God is turning sorrow to joy in China through Maria’s Big House of Hope.
When Steven Curtis and Mary Beth Chapman’s 5-year-old daughter, Maria, died in a tragic accident two years ago, pastor Greg Laurie of Harvest Ministries was one of the first people to reach out to them. Laurie, whose adult son, Chris, died in a car crash less than three months later, told Chapman: “Maria is a far greater part of your future than she is of your past.”
Laurie’s statement has had a profound impact on Chapman, though he has come to understand how much his little girl remains ever present as well. He has seen much of this in the way Maria’s life has influenced Shaohannah’s Hope, also called Show Hope—a nonprofit founded by the Chapmans and named after their oldest adopted daughter.
Show Hope (showhope.org) helps families offset the high costs of international adoption. To date, Show Hope has awarded 2,000 grants.
“To watch what God has done through [Show Hope] has been amazing,” Chapman says. “All over the country … children have been brought into Christian families. We get to have a front-row seat and be a part of it.”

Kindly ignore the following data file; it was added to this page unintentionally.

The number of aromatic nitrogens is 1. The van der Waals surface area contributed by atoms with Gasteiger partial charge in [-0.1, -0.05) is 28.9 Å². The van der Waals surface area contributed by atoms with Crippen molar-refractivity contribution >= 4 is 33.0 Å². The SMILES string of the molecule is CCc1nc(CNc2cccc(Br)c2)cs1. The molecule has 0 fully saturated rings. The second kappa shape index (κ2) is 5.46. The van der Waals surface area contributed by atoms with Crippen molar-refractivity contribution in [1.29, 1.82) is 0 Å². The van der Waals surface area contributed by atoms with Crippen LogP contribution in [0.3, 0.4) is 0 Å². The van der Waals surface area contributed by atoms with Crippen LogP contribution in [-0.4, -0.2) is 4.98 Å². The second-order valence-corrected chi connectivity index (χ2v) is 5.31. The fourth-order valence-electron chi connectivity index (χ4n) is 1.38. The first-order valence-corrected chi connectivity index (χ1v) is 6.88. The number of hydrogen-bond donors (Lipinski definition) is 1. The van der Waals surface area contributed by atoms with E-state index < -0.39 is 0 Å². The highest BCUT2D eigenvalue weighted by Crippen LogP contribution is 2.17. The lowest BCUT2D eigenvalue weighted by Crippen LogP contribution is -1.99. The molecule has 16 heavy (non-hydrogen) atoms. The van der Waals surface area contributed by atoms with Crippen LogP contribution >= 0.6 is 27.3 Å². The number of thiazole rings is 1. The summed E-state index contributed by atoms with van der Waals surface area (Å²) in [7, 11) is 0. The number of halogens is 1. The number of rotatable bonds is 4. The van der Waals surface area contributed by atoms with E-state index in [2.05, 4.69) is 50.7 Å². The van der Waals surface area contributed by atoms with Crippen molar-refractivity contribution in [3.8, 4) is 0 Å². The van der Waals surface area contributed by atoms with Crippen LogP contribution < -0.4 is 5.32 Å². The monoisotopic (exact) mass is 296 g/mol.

Maria’s lasting impact on the world was further solidified in July when the Chapmans opened Maria’s Big House of Hope in Luoyang, China. The facility is a 60,000-square-foot, six-story, blue-and-white building equipped to care for orphans 5 years old and younger with special needs. It includes 140 beds and a surgical floor.
Maria’s Big House of Hope was conceived when Chapman met a Christian physician and her husband who ran a special-needs foster-care facility as a ministry.
“We saw this work and fell in love with it and just asked if there was anything they dreamed of doing beyond this,” Chapman says. “They told us about some property the government had given them in the Luoyang province, but they didn’t have the resources to build a building.”
Chapman helped raise the money, and eventually the dream was realized. Now even the Chinese government sends people from its state-run orphanage to Maria’s Big House of Hope to learn how to better run its own facilities.
“It’s had this cool effect in China, and we’ve gotten to tell our story every time, that this is in honor of our daughter who’s with Jesus now and that’s why we can do this,” Chapman says.
“At the opening, I got to sing, ‘Yours.’ I literally declared in China, ‘God, China is all yours.’ Those opportunities and seeing how God has opened those doors has been an amazing thing.”